Search Results

You are looking at 1 - 10 of 38 items for

  • Author or Editor: Shiyuan Zhong x
  • Refine by Access: All Content x
Clear All Modify Search
Marwan Katurji and Shiyuan Zhong

Abstract

A high-resolution numerical investigation of a cold-air pooling process (under quiescent conditions) is carried out that systematically highlights the relations between the characteristics of the cold-air pools (e.g., slope winds, vertical temperature and wind structure, and cooling rate) and the characteristics of the topography (e.g., basin size and slope angle) under different ambient stabilities. The Advanced Regional Prediction System model is used to simulate 40 different scenarios at 100-m (10 m) horizontal (vertical) resolution. Results are within the range of similar observed phenomena. The main physical process governing the cooling process near the basin floor (<200 m in height) was found to be longwave radiative flux divergence, whereas vertical advection of temperature dominated the cooling process for the upper-basin areas. The maximum downslope wind speed is linearly correlated with both basin size and slope angle, with stronger wind corresponding to larger basin and lower slope angle. As the basin size increases, the influence of slope angle on maximum downslope wind decreases and the maximum is located farther down the slope. These relationships do not appear to be sensitive to stability, but weaker stability produces more cooling in the basin atmosphere by allowing stronger rising motion and adiabatic cooling. Insight gained from this study helps to improve the understanding of the cold-air pooling process within the investigated settings.

Full access
Shiyuan Zhong and Jerome Fast

Abstract

This study presents what is, to the authors' knowledge, the first intercomparison and evaluation of three state-of-the-art mesoscale numerical models, the fifth-generation Pennsylvania State University–NCAR Mesoscale Model (MMS), the Regional Atmospheric Modeling System (RAMS), and the NCEP Meso-Eta, at horizontal resolution finer than 1 km. Simulations were carried out for both weak and strong synoptic forcing cases during the Vertical Transport and Mixing (VTMX) field campaign conducted in the Salt Lake valley in October of 2000. Both upper-air and surface observations at high spatial and temporal resolution were used to evaluate the simulations with a focus on boundary layer structures and thermally driven circulations that developed in the valley. Despite differences in the coordinate systems, numerical algorithms, and physical parameterizations used by the three models, the types of forecast errors were surprisingly similar. The common errors in predicted valley temperature structure include a cold bias extending from the surface to the top of the valley atmosphere, lower than observed mixed-layer depths when the observed mixed layers were relatively high, and much weaker nocturnal inversion strengths over the valley floor. Relatively large wind forecast errors existed at times in the midvalley atmosphere even in the case of strong synoptic winds. The development of valley, slope, and canyon flows and their diurnal reversals under weak synoptic forcing were captured better by RAMS and MM5 than by Meso-Eta. Meso-Eta consistently underpredicted the strengths of these terrain-induced circulations and the associated convergence and divergence over the valley floor. As operational mesoscale modeling moves toward subkilometer resolution in the near future, more detailed forecasts of the circulation patterns and boundary layer structure can be produced for local-scale applications. However, this study shows that relatively large forecast errors can still exist even with sufficiently fine spatial resolution, indicating that the future for accurate local forecasting still lies in improved model parameterization of longwave radiation and turbulent mixing.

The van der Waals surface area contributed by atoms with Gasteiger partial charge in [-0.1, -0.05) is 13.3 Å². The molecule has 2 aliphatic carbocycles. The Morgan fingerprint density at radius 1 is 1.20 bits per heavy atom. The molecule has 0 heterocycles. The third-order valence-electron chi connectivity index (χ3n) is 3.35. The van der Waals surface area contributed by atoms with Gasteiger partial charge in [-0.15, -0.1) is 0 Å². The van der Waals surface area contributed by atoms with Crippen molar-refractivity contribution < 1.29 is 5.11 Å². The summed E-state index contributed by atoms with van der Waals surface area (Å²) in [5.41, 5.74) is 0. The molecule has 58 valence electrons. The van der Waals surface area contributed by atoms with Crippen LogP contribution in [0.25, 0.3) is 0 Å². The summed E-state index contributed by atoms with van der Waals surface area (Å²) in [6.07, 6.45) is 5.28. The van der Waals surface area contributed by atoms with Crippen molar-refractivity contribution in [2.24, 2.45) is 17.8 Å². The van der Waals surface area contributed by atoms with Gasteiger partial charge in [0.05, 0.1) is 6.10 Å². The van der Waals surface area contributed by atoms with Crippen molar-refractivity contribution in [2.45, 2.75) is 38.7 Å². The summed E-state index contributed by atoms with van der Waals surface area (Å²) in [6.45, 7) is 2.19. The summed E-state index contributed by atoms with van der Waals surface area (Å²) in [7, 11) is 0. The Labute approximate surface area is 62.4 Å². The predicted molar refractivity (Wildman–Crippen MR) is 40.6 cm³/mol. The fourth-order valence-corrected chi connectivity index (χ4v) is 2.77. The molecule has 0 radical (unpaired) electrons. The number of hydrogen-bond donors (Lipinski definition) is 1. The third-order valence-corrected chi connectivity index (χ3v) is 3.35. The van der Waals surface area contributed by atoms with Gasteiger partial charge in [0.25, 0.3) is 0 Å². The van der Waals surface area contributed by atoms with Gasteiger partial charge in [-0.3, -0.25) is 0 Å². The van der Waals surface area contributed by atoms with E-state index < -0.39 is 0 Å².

Full access
Lejiang Yu and Shiyuan Zhong

Abstract

Strong wind events (SWEs) over Antarctica and its surrounding oceans are investigated using gridded surface wind data from the ERA-Interim for the 1979–2017 period. Throughout the year, SWEs are more prevalent over the coastal region of East Antarctica where mean surface wind speeds are also higher. The occurrences of SWEs appear to be accompanied by positive anomalies in surface temperature and negative (positive) anomalies in mean sea level pressure related to cyclone (anticyclone) activity over the Ronne and Ross Ice Shelves and coastal regions (the inland areas of East Antarctica). The interannual variability of the SWE occurrences appears to be related to the southern annular mode (SAM) and, to a lesser degree, ENSO. The trends of SWE in the recent four decades exhibit considerable regional variations that are consistent with the trends in seasonal mean wind speed and surface air temperature, and can be largely explained by the variations in the sea level pressure trends across the region.